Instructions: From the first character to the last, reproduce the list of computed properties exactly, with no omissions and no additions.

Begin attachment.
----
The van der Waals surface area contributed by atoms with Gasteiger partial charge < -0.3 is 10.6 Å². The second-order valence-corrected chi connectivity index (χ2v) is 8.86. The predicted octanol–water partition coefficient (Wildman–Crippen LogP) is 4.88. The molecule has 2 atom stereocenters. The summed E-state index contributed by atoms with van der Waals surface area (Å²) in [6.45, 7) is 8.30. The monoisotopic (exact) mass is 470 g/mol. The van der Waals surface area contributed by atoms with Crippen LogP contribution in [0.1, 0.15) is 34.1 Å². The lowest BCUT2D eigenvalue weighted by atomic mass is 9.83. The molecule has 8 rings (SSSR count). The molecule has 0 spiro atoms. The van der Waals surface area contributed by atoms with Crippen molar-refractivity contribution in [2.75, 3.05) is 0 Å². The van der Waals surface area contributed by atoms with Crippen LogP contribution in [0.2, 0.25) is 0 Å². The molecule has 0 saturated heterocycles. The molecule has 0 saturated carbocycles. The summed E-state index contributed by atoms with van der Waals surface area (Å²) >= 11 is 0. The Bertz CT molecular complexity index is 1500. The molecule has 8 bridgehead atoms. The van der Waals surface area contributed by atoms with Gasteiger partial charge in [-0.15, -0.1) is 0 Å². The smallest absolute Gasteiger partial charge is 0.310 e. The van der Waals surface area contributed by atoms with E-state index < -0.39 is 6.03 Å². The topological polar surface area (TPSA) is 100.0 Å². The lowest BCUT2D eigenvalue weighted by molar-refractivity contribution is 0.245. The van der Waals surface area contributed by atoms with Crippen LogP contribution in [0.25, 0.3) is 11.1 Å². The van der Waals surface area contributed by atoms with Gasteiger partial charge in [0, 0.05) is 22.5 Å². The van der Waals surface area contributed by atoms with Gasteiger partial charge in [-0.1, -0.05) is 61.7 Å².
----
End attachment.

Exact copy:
The van der Waals surface area contributed by atoms with Gasteiger partial charge < -0.3 is 10.6 Å². The second-order valence-corrected chi connectivity index (χ2v) is 8.86. The predicted octanol–water partition coefficient (Wildman–Crippen LogP) is 4.88. The molecule has 2 atom stereocenters. The summed E-state index contributed by atoms with van der Waals surface area (Å²) in [6.45, 7) is 8.30. The monoisotopic (exact) mass is 470 g/mol. The van der Waals surface area contributed by atoms with Crippen LogP contribution in [0.1, 0.15) is 34.1 Å². The lowest BCUT2D eigenvalue weighted by atomic mass is 9.83. The molecule has 8 rings (SSSR count). The molecule has 0 spiro atoms. The van der Waals surface area contributed by atoms with Crippen molar-refractivity contribution in [2.75, 3.05) is 0 Å². The van der Waals surface area contributed by atoms with Crippen LogP contribution in [0.2, 0.25) is 0 Å². The molecule has 0 saturated heterocycles. The molecule has 0 saturated carbocycles. The summed E-state index contributed by atoms with van der Waals surface area (Å²) >= 11 is 0. The Bertz CT molecular complexity index is 1500. The molecule has 8 bridgehead atoms. The van der Waals surface area contributed by atoms with Gasteiger partial charge in [-0.15, -0.1) is 0 Å². The smallest absolute Gasteiger partial charge is 0.310 e. The van der Waals surface area contributed by atoms with E-state index < -0.39 is 6.03 Å². The topological polar surface area (TPSA) is 100.0 Å². The lowest BCUT2D eigenvalue weighted by molar-refractivity contribution is 0.245. The van der Waals surface area contributed by atoms with Crippen LogP contribution in [0.25, 0.3) is 11.1 Å². The van der Waals surface area contributed by atoms with Gasteiger partial charge in [0, 0.05) is 22.5 Å². The van der Waals surface area contributed by atoms with Gasteiger partial charge in [-0.1, -0.05) is 61.7 Å².